How Does Data Protection Affect Your Business?

How Does Data Protection Affect Your Business?
How Does Data Protection Affect Your Business?

Data protection was a key talking point in the business community last year, following the introduction of the General customer Data Protection Act Regulation (GDPR) in the EU.

This refers to a legal framework that replaced the longstanding Data Protection Act, and one which lays out the guidelines for the collection and processing of personal information from consumers.

This initially caused some compliance issues, whilst it has also made it unreasonably difficult for stakeholders to source information in some instances. This highlights how the concept of data protection that can impact on businesses, across a number of different industries and marketplaces.

Does Data Protection Affect all Businesses?

In general terms, all business-owners are impacted by the concept of GDPR and data protection, as this applies to any commercial venture that seeks to sell, share or store personal information pertaining to EU and UK citizens.

Whilst there are some exemptions to this law, these are generally considered on a case-by-case basis rather than being governed by precise legislation.

More specifically, authorities will consider the extent to which the relevant data protection requirements are likely to prejudice a company’s key commercial objectives.

Similarly, requests will be considered in instances where data protection guidelines impair or actively prevent businesses from operating successfully, so long as the individual rights of consumers are not overly compromised.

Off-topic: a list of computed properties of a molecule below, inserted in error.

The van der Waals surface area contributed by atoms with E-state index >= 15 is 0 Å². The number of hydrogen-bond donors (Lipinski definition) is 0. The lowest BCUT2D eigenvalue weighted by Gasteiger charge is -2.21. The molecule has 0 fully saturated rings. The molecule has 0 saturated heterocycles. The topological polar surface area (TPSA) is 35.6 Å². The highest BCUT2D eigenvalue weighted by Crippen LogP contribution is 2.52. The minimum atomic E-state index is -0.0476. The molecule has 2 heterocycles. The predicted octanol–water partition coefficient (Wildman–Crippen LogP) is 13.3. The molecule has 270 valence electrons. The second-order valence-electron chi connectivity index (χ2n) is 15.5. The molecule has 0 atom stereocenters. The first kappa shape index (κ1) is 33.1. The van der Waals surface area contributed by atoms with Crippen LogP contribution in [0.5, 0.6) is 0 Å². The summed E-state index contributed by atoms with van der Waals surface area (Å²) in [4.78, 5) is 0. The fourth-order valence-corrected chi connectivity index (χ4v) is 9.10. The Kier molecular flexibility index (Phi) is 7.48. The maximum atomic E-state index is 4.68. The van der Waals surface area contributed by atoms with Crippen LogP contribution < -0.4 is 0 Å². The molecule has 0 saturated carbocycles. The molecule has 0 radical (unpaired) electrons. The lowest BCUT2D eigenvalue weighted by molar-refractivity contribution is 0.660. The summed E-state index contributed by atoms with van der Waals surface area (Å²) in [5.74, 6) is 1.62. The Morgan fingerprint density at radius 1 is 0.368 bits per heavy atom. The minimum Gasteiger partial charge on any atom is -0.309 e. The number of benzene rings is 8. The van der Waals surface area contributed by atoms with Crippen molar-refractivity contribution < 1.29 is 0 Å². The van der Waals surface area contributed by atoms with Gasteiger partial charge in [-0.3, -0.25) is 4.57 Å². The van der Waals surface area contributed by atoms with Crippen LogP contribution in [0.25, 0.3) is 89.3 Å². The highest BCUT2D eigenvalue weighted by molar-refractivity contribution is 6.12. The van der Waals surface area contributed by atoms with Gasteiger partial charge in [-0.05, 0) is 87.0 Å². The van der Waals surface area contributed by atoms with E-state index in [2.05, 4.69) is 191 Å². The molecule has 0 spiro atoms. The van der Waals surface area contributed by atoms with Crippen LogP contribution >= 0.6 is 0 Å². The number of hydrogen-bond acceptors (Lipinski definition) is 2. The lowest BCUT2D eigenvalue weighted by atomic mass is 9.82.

As you can imagine, contesting GDPR compliance can be a complex and time-consuming entity, and in this respect you may require guidance from a risk consultant expert such as Clifford Chance.  Otherwise, you may find it hard to process your request and justify your case successfully.

What Do I Need to Comply with the GDPR?

Interestingly, the UK will no longer need to comply with the terms of the GDPR when it leaves the EU. This remains some way off at the moment, however, so for now British firms will need to invest time and money in achieving compliance.

With this in mind, you’ll need to tick off a number of requirements to guarantee your compliance going forward. You first need to understand your core GDPR responsibilities, for example, whilst also collating the data that you hold and refining your own consent policy. You should also consider conducting a comprehensive website data privacy audit since it’s essential to assess your current data handling practices and identify areas for improvement, ensuring alignment with GDPR requirements as you refine your consent policy and understand your core responsibilities.

It’s also imperative that you dispose of old information in a safe and efficient manner, whilst taking the time to train your employees on data handling and making your customer’s privacy a leading priority.

Ticking these boxes is crucial, as the sanctions for failing to comply with the GDPR are significant. In fact, there are two tiers of administration fine, with the smallest equating to a maximum fine of £10 million (or 2% of annual global turnover if this is greater).

At the other end of the spectrum, you may be fined a hefty £20 million or 4% of the global turnover if applicable, and there are few companies that can afford to carry such a burden in the current economic climate.

This is an article provided by our partners network. It might not necessarily reflect the views or opinions of our editorial team and management.

Contributed content